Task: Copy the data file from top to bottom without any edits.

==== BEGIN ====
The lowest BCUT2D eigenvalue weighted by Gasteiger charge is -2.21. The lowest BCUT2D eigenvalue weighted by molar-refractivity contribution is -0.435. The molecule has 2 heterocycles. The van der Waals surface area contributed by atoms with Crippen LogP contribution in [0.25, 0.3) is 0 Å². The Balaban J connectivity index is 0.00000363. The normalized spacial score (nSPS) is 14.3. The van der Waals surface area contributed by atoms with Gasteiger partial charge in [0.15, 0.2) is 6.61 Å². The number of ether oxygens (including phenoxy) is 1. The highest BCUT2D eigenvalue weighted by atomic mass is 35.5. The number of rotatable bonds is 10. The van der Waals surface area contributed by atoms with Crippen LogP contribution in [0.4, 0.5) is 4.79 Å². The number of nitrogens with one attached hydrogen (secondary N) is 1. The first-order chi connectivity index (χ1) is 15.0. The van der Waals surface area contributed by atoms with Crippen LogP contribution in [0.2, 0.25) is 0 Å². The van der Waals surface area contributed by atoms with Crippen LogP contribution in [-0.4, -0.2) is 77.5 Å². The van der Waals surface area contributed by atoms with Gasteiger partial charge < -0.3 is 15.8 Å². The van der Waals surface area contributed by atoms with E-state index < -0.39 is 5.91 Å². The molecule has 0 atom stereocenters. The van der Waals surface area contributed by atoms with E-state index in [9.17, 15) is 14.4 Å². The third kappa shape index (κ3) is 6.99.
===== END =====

The lowest BCUT2D eigenvalue weighted by Gasteiger charge is -2.21. The lowest BCUT2D eigenvalue weighted by molar-refractivity contribution is -0.435. The molecule has 2 heterocycles. The van der Waals surface area contributed by atoms with Crippen LogP contribution in [0.25, 0.3) is 0 Å². The Balaban J connectivity index is 0.00000363. The normalized spacial score (nSPS) is 14.3. The van der Waals surface area contributed by atoms with Gasteiger partial charge in [0.15, 0.2) is 6.61 Å². The number of ether oxygens (including phenoxy) is 1. The highest BCUT2D eigenvalue weighted by atomic mass is 35.5. The number of rotatable bonds is 10. The van der Waals surface area contributed by atoms with Crippen LogP contribution in [0.4, 0.5) is 4.79 Å². The number of nitrogens with one attached hydrogen (secondary N) is 1. The first-order chi connectivity index (χ1) is 15.0. The van der Waals surface area contributed by atoms with Crippen LogP contribution in [0.2, 0.25) is 0 Å². The van der Waals surface area contributed by atoms with Crippen LogP contribution in [-0.4, -0.2) is 77.5 Å². The van der Waals surface area contributed by atoms with Gasteiger partial charge < -0.3 is 15.8 Å². The van der Waals surface area contributed by atoms with E-state index < -0.39 is 5.91 Å². The molecule has 0 atom stereocenters. The van der Waals surface area contributed by atoms with E-state index in [9.17, 15) is 14.4 Å². The third kappa shape index (κ3) is 6.99.